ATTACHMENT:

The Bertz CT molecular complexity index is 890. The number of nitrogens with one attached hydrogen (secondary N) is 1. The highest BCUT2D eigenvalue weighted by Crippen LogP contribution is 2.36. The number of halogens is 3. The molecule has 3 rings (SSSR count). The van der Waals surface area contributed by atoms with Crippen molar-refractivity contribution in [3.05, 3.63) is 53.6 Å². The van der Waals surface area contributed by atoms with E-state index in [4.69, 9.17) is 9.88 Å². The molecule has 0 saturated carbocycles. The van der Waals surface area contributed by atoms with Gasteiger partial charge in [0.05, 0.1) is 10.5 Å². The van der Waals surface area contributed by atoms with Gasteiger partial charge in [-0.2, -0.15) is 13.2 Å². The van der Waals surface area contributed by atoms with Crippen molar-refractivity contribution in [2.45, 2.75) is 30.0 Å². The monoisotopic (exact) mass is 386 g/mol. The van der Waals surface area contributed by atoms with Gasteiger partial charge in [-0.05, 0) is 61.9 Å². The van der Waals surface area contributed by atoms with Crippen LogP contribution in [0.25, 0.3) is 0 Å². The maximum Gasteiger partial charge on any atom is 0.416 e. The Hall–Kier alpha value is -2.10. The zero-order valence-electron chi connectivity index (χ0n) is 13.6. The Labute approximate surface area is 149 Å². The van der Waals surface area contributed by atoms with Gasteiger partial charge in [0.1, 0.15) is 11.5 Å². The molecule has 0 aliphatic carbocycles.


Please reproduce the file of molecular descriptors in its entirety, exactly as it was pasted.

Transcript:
The Bertz CT molecular complexity index is 890. The number of nitrogens with one attached hydrogen (secondary N) is 1. The highest BCUT2D eigenvalue weighted by Crippen LogP contribution is 2.36. The number of halogens is 3. The molecule has 3 rings (SSSR count). The van der Waals surface area contributed by atoms with Crippen molar-refractivity contribution in [3.05, 3.63) is 53.6 Å². The van der Waals surface area contributed by atoms with E-state index in [4.69, 9.17) is 9.88 Å². The molecule has 0 saturated carbocycles. The van der Waals surface area contributed by atoms with Gasteiger partial charge in [0.05, 0.1) is 10.5 Å². The van der Waals surface area contributed by atoms with Gasteiger partial charge in [-0.2, -0.15) is 13.2 Å². The van der Waals surface area contributed by atoms with Crippen molar-refractivity contribution in [2.45, 2.75) is 30.0 Å². The monoisotopic (exact) mass is 386 g/mol. The van der Waals surface area contributed by atoms with Gasteiger partial charge in [-0.05, 0) is 61.9 Å². The van der Waals surface area contributed by atoms with Crippen LogP contribution in [0.25, 0.3) is 0 Å². The maximum Gasteiger partial charge on any atom is 0.416 e. The Hall–Kier alpha value is -2.10. The zero-order valence-electron chi connectivity index (χ0n) is 13.6. The Labute approximate surface area is 149 Å². The van der Waals surface area contributed by atoms with Gasteiger partial charge in [0.1, 0.15) is 11.5 Å². The molecule has 0 aliphatic carbocycles.